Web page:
AB - We previously showed that chronic cold exposure inhibits endothelial nitric oxide synthase (eNOS) expression and decreases nitric oxide (NO) production. The aim of the present study was to evaluate the possible role of the NO system in the development of cold-induced hypertension (CIH) by testing the hypothesis that adenoviral delivery of human eNOS gene increases NO production and attenuates CIH in rats. The effect of in vivo delivery of adenovirus carrying human eNOS full-length cDNA (rAdv.heNOS) on CIH was tested using four groups of Sprague-Dawley rats (6 rats/group). Blood pressure (BP) did not differ among the four groups during the control period at room temperature (24°C). Two groups of rats received intravenous injection of rAdv.heNOS (1 × 10 9 plaque-forming units/rat), and the other two groups received the same dose of rAdv.LacZ to serve as controls. After gene delivery, one rAdv.heNOS-treated group and one rAdv. LacZ-treated group were exposed to cold (6°C) while the remaining groups were kept at 24°C. We found that the BP of the rAdv.LacZ group increased significantly within 1 wk of exposure to cold and reached a peak level at week 5 (152.2 ± 6.4 mmHg). In contrast, BP (118.7 ± 8.4 mmHg) of the cold-exposed rAdv.heNOS group did not increase until 5 wk after exposure to cold. The rAdv.heNOS increased plasma and urine levels of NO significantly in cold-exposed rats, which indicates that eNOS gene transfer increased NO production. Notably, rAdv.heNOS decreased plasma levels of norepinephrine and plasma renin activity in cold-exposed rats, which suggests that eNOS gene transfer may decrease the activities of the sympathetic nervous system and the renin-angiotensin system. Immunohistochemical analysis showed that the transferred human eNOS was expressed in both endothelium and adventitia of mesenteric arteries. We conclude that 1) eNOS gene transfer attenuates CIH by increasing NO production and inhibiting the sympathetic nervous system and the renin-angiotensin system; and 2) the NO system appears to mediate this nongenetic, nonpharmacological, nonsurgical model of hypertension.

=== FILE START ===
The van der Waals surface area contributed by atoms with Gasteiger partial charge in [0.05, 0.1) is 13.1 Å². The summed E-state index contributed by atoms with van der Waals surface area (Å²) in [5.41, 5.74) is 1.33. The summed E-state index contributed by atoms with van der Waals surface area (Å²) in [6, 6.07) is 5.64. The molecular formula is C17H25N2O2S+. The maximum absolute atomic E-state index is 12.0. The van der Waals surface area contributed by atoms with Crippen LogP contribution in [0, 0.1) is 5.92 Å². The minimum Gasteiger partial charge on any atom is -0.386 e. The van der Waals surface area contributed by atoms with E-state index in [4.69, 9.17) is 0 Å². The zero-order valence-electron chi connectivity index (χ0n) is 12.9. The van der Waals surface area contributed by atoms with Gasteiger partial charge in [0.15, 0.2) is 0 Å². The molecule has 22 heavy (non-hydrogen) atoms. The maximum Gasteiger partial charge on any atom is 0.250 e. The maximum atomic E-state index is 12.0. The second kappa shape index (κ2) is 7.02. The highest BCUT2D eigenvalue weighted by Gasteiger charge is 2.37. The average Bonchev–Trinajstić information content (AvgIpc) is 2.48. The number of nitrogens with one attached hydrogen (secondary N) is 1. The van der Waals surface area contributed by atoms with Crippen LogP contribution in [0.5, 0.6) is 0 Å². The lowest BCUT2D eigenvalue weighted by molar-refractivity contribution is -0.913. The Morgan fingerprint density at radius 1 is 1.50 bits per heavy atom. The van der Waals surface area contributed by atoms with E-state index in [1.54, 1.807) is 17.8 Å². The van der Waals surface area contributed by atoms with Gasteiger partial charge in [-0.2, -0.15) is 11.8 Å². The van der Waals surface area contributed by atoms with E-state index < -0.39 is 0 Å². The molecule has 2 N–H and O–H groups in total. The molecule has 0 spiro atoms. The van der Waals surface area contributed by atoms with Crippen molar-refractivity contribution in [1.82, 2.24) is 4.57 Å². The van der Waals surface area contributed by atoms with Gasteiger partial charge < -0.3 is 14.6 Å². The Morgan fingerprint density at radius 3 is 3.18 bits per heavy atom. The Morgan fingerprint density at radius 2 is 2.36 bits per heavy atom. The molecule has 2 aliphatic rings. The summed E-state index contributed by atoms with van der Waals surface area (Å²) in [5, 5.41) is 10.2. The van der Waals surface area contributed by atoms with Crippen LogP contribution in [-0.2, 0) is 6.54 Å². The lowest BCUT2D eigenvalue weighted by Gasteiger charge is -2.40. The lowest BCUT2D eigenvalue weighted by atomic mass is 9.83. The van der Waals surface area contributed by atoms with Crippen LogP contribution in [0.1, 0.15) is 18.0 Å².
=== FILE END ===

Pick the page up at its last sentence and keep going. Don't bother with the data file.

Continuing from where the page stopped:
UR - http://www.scopus.com/inward/record.url?scp=24044503752&partnerID=8YFLogxK

UR - http://www.scopus.com/inward/citedby.url?scp=24044503752&partnerID=8YFLogxK

U2 - 10.1152/ajpheart.01306.2004

DO - 10.1152/ajpheart.01306.2004

M3 - Article

VL - 289

JO - American Journal of Physiology

JF - American Journal of Physiology

SN - 0363-6135

IS - 3 58-3

ER -